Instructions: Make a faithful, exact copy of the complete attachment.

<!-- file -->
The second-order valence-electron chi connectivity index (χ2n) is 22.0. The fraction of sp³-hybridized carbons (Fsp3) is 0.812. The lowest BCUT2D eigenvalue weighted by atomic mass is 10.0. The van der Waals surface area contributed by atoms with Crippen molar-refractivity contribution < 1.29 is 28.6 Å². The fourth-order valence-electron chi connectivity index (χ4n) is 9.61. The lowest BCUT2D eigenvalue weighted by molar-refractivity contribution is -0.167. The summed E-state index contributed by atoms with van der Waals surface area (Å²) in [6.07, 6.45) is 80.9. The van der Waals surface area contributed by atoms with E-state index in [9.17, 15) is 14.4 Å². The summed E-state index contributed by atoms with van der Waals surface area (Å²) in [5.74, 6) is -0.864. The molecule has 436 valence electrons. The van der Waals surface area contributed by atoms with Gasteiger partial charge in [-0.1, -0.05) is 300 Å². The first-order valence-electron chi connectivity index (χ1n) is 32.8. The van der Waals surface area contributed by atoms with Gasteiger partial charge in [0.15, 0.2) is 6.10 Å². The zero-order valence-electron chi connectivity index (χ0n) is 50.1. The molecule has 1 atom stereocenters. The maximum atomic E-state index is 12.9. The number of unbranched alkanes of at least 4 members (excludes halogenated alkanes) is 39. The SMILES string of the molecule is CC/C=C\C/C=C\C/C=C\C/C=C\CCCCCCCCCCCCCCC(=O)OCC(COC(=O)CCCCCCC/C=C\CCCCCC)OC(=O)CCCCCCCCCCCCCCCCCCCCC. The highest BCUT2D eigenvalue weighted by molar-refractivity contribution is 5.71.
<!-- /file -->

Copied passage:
The second-order valence-electron chi connectivity index (χ2n) is 22.0. The fraction of sp³-hybridized carbons (Fsp3) is 0.812. The lowest BCUT2D eigenvalue weighted by atomic mass is 10.0. The van der Waals surface area contributed by atoms with Crippen molar-refractivity contribution < 1.29 is 28.6 Å². The fourth-order valence-electron chi connectivity index (χ4n) is 9.61. The lowest BCUT2D eigenvalue weighted by molar-refractivity contribution is -0.167. The summed E-state index contributed by atoms with van der Waals surface area (Å²) in [6.07, 6.45) is 80.9. The van der Waals surface area contributed by atoms with E-state index in [9.17, 15) is 14.4 Å². The summed E-state index contributed by atoms with van der Waals surface area (Å²) in [5.74, 6) is -0.864. The molecule has 436 valence electrons. The van der Waals surface area contributed by atoms with Gasteiger partial charge in [-0.1, -0.05) is 300 Å². The first-order valence-electron chi connectivity index (χ1n) is 32.8. The van der Waals surface area contributed by atoms with Gasteiger partial charge in [0.15, 0.2) is 6.10 Å². The zero-order valence-electron chi connectivity index (χ0n) is 50.1. The molecule has 1 atom stereocenters. The maximum atomic E-state index is 12.9. The number of unbranched alkanes of at least 4 members (excludes halogenated alkanes) is 39. The SMILES string of the molecule is CC/C=C\C/C=C\C/C=C\C/C=C\CCCCCCCCCCCCCCC(=O)OCC(COC(=O)CCCCCCC/C=C\CCCCCC)OC(=O)CCCCCCCCCCCCCCCCCCCCC. The highest BCUT2D eigenvalue weighted by molar-refractivity contribution is 5.71.